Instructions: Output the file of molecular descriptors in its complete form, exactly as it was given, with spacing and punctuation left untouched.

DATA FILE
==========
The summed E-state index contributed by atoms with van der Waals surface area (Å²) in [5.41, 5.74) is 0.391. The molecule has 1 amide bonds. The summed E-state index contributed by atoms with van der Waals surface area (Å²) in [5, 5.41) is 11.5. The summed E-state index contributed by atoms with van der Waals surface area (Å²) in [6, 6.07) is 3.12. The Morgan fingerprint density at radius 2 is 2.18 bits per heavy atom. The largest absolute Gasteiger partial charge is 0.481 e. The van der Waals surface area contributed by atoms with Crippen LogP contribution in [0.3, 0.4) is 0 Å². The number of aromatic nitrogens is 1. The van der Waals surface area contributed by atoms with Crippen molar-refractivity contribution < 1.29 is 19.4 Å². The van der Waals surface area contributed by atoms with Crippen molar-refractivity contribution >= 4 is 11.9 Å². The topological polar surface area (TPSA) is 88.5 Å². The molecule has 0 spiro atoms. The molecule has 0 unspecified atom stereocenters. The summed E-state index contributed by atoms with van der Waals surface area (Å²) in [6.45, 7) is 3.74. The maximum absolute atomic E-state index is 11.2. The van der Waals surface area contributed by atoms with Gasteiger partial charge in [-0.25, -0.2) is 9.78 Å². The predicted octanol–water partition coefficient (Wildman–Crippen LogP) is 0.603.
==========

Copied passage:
The summed E-state index contributed by atoms with van der Waals surface area (Å²) in [5.41, 5.74) is 0.391. The molecule has 1 amide bonds. The summed E-state index contributed by atoms with van der Waals surface area (Å²) in [5, 5.41) is 11.5. The summed E-state index contributed by atoms with van der Waals surface area (Å²) in [6, 6.07) is 3.12. The Morgan fingerprint density at radius 2 is 2.18 bits per heavy atom. The largest absolute Gasteiger partial charge is 0.481 e. The van der Waals surface area contributed by atoms with Crippen LogP contribution in [0.3, 0.4) is 0 Å². The number of aromatic nitrogens is 1. The van der Waals surface area contributed by atoms with Crippen molar-refractivity contribution < 1.29 is 19.4 Å². The van der Waals surface area contributed by atoms with Crippen molar-refractivity contribution >= 4 is 11.9 Å². The topological polar surface area (TPSA) is 88.5 Å². The molecule has 0 spiro atoms. The molecule has 0 unspecified atom stereocenters. The summed E-state index contributed by atoms with van der Waals surface area (Å²) in [6.45, 7) is 3.74. The maximum absolute atomic E-state index is 11.2. The van der Waals surface area contributed by atoms with Gasteiger partial charge in [-0.25, -0.2) is 9.78 Å². The predicted octanol–water partition coefficient (Wildman–Crippen LogP) is 0.603.